While the lower costs associated with sourcing goods from overseas manufacturers can be attractive, it can lead some importers to ignore some fundamental legal requirements and obligations which must be met if goods are to be supplied and/or sold legitimately in Australia. In this article we look at some of the legal issues which commonly arise for local importers or suppliers of overseas products and offer some suggestions which may assist them in complying with their legal obligations.

Just because the goods are manufactured overseas does not mean Australian law will not apply!

With the exception of some small quantity items imported for personal use, all consumer goods brought into Australia must comply with Australian law. A supplier or importer of consumer goods is responsible for complying with the laws in Australia, prior to the supply and sale of such goods in Australia.

Firstly, all goods imported into Australia, must be cleared by Australian Customs (Customs), as well as the Department of Agriculture, Fisheries and Forestry (DAFF).

Customs intercepts illegal goods such as drugs, weapons and products which contain prohibited substances. Depending on the type and value of the goods or products you import, there may be costs involved, including clearance fees, customs duty and goods and services tax (GST) and other taxes. Check to see what fees apply and whether your goods contain any prohibited substances at:

DAFF will also assess goods to determine whether there are any biological concerns. Particular biological goods may also be prohibited or restricted or you may need to obtain permits to import certain goods, such as plant, animal, mineral or human products. Check your requirements at:

Product Specific issues

In addition to Customs and DAFF, legislation at State, Territory and Federal levels impose a number of controls and obligations on suppliers in relation to the composition, registration and labelling of certain consumer goods. There may also be minimum information obligations and safety requirements before a consumer good can be supplied or sold in Australia, to reduce the risk of injury and assist consumers to make informed choices about the products they purchase.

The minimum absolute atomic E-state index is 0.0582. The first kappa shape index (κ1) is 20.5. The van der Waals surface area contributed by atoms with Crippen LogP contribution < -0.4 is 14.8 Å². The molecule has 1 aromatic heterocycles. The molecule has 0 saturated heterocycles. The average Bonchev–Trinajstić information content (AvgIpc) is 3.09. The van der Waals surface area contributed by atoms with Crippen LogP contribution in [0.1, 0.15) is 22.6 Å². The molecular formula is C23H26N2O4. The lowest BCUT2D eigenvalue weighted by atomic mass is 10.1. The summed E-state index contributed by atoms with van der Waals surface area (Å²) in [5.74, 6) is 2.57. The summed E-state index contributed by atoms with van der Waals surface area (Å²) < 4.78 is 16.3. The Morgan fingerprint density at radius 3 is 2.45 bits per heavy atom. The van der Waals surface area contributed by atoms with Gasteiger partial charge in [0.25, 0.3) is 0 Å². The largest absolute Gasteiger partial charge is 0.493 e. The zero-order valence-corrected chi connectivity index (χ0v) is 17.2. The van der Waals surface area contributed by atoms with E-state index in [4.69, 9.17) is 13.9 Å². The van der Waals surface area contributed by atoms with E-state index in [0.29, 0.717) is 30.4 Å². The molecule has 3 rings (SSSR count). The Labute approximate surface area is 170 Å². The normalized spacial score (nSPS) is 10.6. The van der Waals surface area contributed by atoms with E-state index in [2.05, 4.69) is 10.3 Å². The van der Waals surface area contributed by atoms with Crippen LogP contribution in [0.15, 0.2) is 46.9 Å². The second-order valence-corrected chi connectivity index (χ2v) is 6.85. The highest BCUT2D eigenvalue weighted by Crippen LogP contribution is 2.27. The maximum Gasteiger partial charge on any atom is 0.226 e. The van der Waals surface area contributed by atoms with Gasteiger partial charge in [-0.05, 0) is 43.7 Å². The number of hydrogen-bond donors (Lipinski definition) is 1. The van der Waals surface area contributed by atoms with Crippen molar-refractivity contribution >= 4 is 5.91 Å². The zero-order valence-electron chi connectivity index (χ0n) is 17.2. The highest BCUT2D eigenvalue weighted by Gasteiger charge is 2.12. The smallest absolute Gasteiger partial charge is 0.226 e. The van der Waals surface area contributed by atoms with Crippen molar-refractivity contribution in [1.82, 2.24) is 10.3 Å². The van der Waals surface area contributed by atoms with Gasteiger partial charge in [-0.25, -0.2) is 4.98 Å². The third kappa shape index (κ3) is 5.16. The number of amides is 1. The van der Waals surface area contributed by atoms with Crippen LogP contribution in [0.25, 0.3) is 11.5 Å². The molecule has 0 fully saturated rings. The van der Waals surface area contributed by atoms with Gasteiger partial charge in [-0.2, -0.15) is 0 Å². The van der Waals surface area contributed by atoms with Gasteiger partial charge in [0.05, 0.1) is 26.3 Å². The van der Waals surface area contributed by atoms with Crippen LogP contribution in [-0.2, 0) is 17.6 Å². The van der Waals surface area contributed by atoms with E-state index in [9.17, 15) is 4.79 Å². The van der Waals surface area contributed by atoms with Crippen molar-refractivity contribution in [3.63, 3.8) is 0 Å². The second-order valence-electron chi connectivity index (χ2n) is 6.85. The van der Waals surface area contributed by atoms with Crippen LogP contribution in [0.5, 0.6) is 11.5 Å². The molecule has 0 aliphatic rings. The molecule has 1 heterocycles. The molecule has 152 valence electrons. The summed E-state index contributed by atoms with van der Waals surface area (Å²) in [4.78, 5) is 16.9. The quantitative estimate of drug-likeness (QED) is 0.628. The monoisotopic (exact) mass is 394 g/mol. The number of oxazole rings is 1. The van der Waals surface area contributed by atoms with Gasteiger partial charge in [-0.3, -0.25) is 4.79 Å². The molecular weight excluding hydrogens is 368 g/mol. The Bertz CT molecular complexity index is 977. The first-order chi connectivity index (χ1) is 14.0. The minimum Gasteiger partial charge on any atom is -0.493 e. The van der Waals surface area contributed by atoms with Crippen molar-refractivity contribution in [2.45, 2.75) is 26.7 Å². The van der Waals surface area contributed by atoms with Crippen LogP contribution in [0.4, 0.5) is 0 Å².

The laws that apply will depend on the type of product imported or supplied. For example:


The Australia New Zealand Food Standards Code and corresponding State and Territory legislation regulates all food products in Australia.

Seek legal advice to determine if your product complies with the composition, packaging, trade measurement, advertising and labelling requirements.

Certain ingredients in food may also give rise to additional regulation or the requirement for import permits. For example, foods which contain meat, fruit, eggs, vegetables or dairy products from certain countries may give rise to import conditions. More information on restricted food can be found by searching the DAFF website at http://www.daff.gov.au/biosecurity/import. Food that does not meet the relevant requirements will not be allowed into Australia.

Dangerous Goods

Goods which contain certain poisons or chemicals or have the potential to harm people are also subject to legislative control and there are very prescriptive legal requirements for the storage, handling, transportation, packaging, labelling and advertising of such goods. Examples of such goods include poisons, some industrial chemicals, household cleaning products, agricultural chemicals and certain therapeutic goods. Many of the labelling and packaging requirements for poisons are set out in the Standard for the Uniform Scheduling of Medicines and Poisons (SUSMP). Seek legal advice to determine whether your goods fall within the ambit of the SUSMP and what other legal obligations there may be.

Registration of certain goods